Here are the environmental and energy losses at an absolute minimum.
The number of passive houses rises in Norway, and gradually there has also been so-called plúshus. Unlike passive houses that have a particularly low energy consumption, the house adds energy back to the mains.
Our Norwegian world-renowned architectural office, Snøhetta, has contributed in the design of a plusshus in Larvik. It will initially be used to demonstrate and teach how to build a warehouse with integrated sustainable solutions.
“With optimized architectural qualities and technological solutions, the house meets both living and energy needs,” Snøhetta writes on his pages, adding: “And in addition, the house generates enough surplus energy to charge an electric car through a whole year”.
“Throughout the total life of the building, it will achieve a negative emission. This means that renewable energy production more than compensates for the emissions from material production and operation of the building, “the Norwegian Association of National Architects (NAL) writes about the project on its web pages.
Gives almost all energy from ground, air and sun
The house is one of the projects that has sprung out of The research center on Zero emission buildings (ZEB), and Snøhetta is one of the partners in the project. The others are Sintef, Brothers Dahl and Optimera.
The entire project is optimized to be as energy efficient as possible. It takes a lot of energy from the ground, through so-called energy sources. The sun further complements energy, both through solar panels and solar collectors. The panels generate electricity, while the collectors collect solar energy for water heating.
The house is also part of the Multikomfort project, which is a standard developed for the optimal living environment now and in the future.
One of the premises for the house was that the CO2 accounts should be null and void. There is also a compromise because you also wished that the house should be open to the environment and let daylight into good monn. This was solved by having well-insulated walls and windows with the lowest possible heat loss.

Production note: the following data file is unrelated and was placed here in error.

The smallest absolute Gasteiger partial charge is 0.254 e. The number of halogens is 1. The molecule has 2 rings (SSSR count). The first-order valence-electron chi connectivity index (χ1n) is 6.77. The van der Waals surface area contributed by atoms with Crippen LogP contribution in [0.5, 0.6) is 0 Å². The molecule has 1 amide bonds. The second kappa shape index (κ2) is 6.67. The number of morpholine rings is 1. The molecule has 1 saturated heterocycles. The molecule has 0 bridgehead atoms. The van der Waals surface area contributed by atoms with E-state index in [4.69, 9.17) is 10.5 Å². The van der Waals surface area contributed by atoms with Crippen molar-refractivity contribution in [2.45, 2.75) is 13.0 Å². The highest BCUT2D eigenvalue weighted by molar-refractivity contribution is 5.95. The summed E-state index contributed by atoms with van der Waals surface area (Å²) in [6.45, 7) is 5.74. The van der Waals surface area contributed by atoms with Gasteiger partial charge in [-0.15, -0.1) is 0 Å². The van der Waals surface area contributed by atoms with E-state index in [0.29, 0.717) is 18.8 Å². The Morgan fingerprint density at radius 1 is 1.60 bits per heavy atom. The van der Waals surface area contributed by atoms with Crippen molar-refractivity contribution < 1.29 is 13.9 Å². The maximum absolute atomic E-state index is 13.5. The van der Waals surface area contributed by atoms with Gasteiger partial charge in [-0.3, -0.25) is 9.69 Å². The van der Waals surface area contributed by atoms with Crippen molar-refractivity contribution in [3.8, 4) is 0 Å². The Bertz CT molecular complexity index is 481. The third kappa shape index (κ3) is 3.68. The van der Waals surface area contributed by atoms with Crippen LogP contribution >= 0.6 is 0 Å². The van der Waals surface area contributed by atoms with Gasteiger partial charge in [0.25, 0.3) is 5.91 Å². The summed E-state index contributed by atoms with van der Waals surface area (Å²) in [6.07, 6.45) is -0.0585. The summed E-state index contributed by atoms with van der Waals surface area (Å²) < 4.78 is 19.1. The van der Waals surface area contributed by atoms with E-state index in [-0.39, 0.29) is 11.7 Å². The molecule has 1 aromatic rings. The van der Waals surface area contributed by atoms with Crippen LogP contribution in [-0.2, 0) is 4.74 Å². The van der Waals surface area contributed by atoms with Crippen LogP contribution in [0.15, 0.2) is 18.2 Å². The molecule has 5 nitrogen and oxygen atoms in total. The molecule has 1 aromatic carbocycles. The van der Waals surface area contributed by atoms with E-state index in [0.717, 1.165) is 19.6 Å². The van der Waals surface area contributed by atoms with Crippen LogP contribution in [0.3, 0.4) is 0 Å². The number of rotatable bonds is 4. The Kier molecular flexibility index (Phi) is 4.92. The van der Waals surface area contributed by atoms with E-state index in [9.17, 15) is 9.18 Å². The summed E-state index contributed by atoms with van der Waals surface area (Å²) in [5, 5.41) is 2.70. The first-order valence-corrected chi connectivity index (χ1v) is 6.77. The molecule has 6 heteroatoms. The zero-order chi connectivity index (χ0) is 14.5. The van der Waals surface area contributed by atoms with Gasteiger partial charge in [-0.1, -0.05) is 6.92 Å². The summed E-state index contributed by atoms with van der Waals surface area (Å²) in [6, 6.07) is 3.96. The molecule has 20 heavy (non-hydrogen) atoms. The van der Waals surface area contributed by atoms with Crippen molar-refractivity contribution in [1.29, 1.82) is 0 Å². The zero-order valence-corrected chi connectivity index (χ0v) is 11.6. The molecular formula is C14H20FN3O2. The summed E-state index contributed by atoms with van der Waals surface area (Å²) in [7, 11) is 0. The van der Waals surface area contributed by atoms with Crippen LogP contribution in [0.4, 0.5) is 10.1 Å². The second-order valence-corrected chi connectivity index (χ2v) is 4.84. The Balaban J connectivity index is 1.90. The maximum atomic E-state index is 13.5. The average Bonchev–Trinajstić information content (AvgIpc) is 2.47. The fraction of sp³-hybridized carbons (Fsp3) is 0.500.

- The house is part of the ZERO Emission Buildings (ZEB) project and is built in collaboration between the Snøhetta architectural office, Optimera and Brødrene Dahl. The last two co-operate under the umbrella Mulitkomfort.
- The Multicomfort House is built with solutions that are developed and available, but which exceed the standards and requirements that are payable according to current regulations.
- The house is a plush energy house, which, using high-tech solutions, produces the energy required for daily operation. The energy is taken from sun and groundwater. In addition, there is full utilization and recycling of energy from wastewater.
In addition, the geometry and design of the house was important, so that, among other things, the placement of windows was optimized in relation to solar and climatic conditions.
Material selection was also based on an energy assessment.
“The materials were partly chosen based on thermal characteristics and the ability to keep warm, but also with regard to their ability to create a good indoor climate, air quality and aesthetic qualities,” Snøhetta writes.
Focus on good
This is a house where nothing is left to chance. Even the ceiling angle is calculated to the smallest extent. Not 20 degrees slope but 19. And it is done that the solar collectors and solar cells located on the roof will catch up with solar energy. In addition, the house has a slope towards the southeast, to optimize the passive energy production
In this house the wood stove is only used once in the last five years
However, although in many ways it is a high-tech housing, the focus has been on creating an intimate atmosphere both inside and outside.
“Use of natural materials (including woodwork in wall panels, doors o. l. ) makes the house look like a warm home, rather than a high-tech research platform, “emphasizes NAL.
Brick from old barn
The material uses have focused on the minimum climate impact of materials, which means that the use of concrete is reduced to a minimum and only used in the foundations.
You’ll be surprised at how the inside looks
For the same reason, the wood is shortened, and where it has been possible the tree is untreated. And if it has been necessary to treat the wood, you have used non-toxic substances.
An atrium creates a cozy outdoor space, where it is placed among other things a long table and a fireplace. And to enhance the mood, one wall of the atrium is covered with woodskins, while another wall is covered with bricks from an old barn.
“A sense of cabin life, in the world’s most forward-looking housing,” writes NAL.
The house is 220m² and is located on an old industrial site. In order to reduce industrial rainfall, a landscaped garden has been constructed including swimming pool. This is heated by means of solar collectors. In addition to the pool there is also a wood-fired sauna.
People often associate beautiful physical surroundings with meaningful people
As a shelter to the surroundings, a wall of surplus stone has been set up from a nearby breach and a breakfast area on one side of the house is lined with recycled logs.
Rainwater is gathered in a 6000 liter buried tank. This water is used for horticulture and flushing of the toilet.
Want to read more such things? Sign up for our newsletter and follow click on Facebook.